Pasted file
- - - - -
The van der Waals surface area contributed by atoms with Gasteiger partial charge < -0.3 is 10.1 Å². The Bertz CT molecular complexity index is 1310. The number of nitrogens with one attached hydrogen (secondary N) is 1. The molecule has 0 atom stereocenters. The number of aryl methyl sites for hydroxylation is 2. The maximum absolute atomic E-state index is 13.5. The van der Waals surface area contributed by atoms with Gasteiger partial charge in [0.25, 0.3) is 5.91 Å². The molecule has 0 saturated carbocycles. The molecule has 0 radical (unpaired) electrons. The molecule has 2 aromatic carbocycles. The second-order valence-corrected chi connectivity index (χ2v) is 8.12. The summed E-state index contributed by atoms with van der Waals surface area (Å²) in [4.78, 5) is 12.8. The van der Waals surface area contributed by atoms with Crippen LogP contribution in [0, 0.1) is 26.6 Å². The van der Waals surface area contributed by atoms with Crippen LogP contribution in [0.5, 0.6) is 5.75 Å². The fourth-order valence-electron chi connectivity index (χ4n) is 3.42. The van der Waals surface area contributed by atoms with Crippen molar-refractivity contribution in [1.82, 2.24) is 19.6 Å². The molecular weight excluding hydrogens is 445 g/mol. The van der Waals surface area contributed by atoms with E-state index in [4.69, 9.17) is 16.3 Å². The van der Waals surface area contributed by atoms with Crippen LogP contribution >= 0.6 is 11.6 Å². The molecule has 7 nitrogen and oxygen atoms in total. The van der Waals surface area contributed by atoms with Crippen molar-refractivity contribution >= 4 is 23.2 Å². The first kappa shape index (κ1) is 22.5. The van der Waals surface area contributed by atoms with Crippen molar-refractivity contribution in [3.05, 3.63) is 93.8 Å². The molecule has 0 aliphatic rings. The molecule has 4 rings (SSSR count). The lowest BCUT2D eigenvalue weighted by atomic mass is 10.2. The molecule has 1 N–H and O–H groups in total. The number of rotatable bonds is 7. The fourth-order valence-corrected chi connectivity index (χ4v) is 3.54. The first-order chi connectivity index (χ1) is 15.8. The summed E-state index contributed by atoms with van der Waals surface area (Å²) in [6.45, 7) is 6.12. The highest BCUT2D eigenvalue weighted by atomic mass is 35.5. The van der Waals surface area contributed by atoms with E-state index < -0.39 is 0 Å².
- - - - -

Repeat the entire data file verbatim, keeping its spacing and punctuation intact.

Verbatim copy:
The van der Waals surface area contributed by atoms with Gasteiger partial charge < -0.3 is 10.1 Å². The Bertz CT molecular complexity index is 1310. The number of nitrogens with one attached hydrogen (secondary N) is 1. The molecule has 0 atom stereocenters. The number of aryl methyl sites for hydroxylation is 2. The maximum absolute atomic E-state index is 13.5. The van der Waals surface area contributed by atoms with Gasteiger partial charge in [0.25, 0.3) is 5.91 Å². The molecule has 0 saturated carbocycles. The molecule has 0 radical (unpaired) electrons. The molecule has 2 aromatic carbocycles. The second-order valence-corrected chi connectivity index (χ2v) is 8.12. The summed E-state index contributed by atoms with van der Waals surface area (Å²) in [4.78, 5) is 12.8. The van der Waals surface area contributed by atoms with Crippen LogP contribution in [0, 0.1) is 26.6 Å². The van der Waals surface area contributed by atoms with Crippen LogP contribution in [0.5, 0.6) is 5.75 Å². The fourth-order valence-electron chi connectivity index (χ4n) is 3.42. The van der Waals surface area contributed by atoms with Crippen molar-refractivity contribution in [1.82, 2.24) is 19.6 Å². The molecular weight excluding hydrogens is 445 g/mol. The van der Waals surface area contributed by atoms with E-state index in [4.69, 9.17) is 16.3 Å². The van der Waals surface area contributed by atoms with Crippen LogP contribution >= 0.6 is 11.6 Å². The molecule has 7 nitrogen and oxygen atoms in total. The van der Waals surface area contributed by atoms with Crippen molar-refractivity contribution >= 4 is 23.2 Å². The first kappa shape index (κ1) is 22.5. The van der Waals surface area contributed by atoms with Crippen molar-refractivity contribution in [3.05, 3.63) is 93.8 Å². The molecule has 0 aliphatic rings. The molecule has 4 rings (SSSR count). The lowest BCUT2D eigenvalue weighted by atomic mass is 10.2. The molecule has 1 N–H and O–H groups in total. The number of rotatable bonds is 7. The fourth-order valence-corrected chi connectivity index (χ4v) is 3.54. The first-order chi connectivity index (χ1) is 15.8. The summed E-state index contributed by atoms with van der Waals surface area (Å²) in [6.45, 7) is 6.12. The highest BCUT2D eigenvalue weighted by atomic mass is 35.5. The van der Waals surface area contributed by atoms with E-state index < -0.39 is 0 Å².